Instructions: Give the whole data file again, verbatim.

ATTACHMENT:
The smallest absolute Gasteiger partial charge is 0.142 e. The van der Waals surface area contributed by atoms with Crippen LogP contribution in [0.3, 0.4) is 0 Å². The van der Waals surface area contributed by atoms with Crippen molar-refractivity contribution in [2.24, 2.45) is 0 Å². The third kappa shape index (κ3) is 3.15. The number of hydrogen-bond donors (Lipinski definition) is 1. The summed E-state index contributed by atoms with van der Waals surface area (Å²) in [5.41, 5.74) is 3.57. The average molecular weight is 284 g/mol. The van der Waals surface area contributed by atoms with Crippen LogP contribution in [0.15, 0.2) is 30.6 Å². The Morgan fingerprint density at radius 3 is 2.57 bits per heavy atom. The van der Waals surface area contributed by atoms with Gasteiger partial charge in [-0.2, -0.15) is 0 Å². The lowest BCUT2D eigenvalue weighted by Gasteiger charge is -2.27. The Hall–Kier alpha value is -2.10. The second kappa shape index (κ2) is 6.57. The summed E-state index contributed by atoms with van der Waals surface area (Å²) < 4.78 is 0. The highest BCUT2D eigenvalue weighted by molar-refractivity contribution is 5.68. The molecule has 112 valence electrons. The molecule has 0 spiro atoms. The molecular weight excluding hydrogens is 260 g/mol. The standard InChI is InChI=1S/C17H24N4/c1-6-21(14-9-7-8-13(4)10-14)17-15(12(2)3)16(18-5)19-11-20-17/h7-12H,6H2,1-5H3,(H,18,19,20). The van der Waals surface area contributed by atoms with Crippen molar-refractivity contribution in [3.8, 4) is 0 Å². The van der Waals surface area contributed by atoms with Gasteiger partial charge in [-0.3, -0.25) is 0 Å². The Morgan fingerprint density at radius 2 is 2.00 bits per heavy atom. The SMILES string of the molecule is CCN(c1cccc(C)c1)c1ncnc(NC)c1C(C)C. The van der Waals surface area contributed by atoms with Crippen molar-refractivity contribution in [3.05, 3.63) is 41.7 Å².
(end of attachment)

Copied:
The smallest absolute Gasteiger partial charge is 0.142 e. The van der Waals surface area contributed by atoms with Crippen LogP contribution in [0.3, 0.4) is 0 Å². The van der Waals surface area contributed by atoms with Crippen molar-refractivity contribution in [2.24, 2.45) is 0 Å². The third kappa shape index (κ3) is 3.15. The number of hydrogen-bond donors (Lipinski definition) is 1. The summed E-state index contributed by atoms with van der Waals surface area (Å²) in [5.41, 5.74) is 3.57. The average molecular weight is 284 g/mol. The van der Waals surface area contributed by atoms with Crippen LogP contribution in [0.15, 0.2) is 30.6 Å². The Morgan fingerprint density at radius 3 is 2.57 bits per heavy atom. The van der Waals surface area contributed by atoms with Gasteiger partial charge in [-0.2, -0.15) is 0 Å². The lowest BCUT2D eigenvalue weighted by Gasteiger charge is -2.27. The Hall–Kier alpha value is -2.10. The second kappa shape index (κ2) is 6.57. The summed E-state index contributed by atoms with van der Waals surface area (Å²) < 4.78 is 0. The highest BCUT2D eigenvalue weighted by molar-refractivity contribution is 5.68. The molecule has 112 valence electrons. The molecule has 0 spiro atoms. The molecular weight excluding hydrogens is 260 g/mol. The standard InChI is InChI=1S/C17H24N4/c1-6-21(14-9-7-8-13(4)10-14)17-15(12(2)3)16(18-5)19-11-20-17/h7-12H,6H2,1-5H3,(H,18,19,20). The van der Waals surface area contributed by atoms with Crippen molar-refractivity contribution in [3.8, 4) is 0 Å². The van der Waals surface area contributed by atoms with Gasteiger partial charge in [-0.3, -0.25) is 0 Å². The Morgan fingerprint density at radius 2 is 2.00 bits per heavy atom. The SMILES string of the molecule is CCN(c1cccc(C)c1)c1ncnc(NC)c1C(C)C. The van der Waals surface area contributed by atoms with Crippen molar-refractivity contribution in [3.05, 3.63) is 41.7 Å².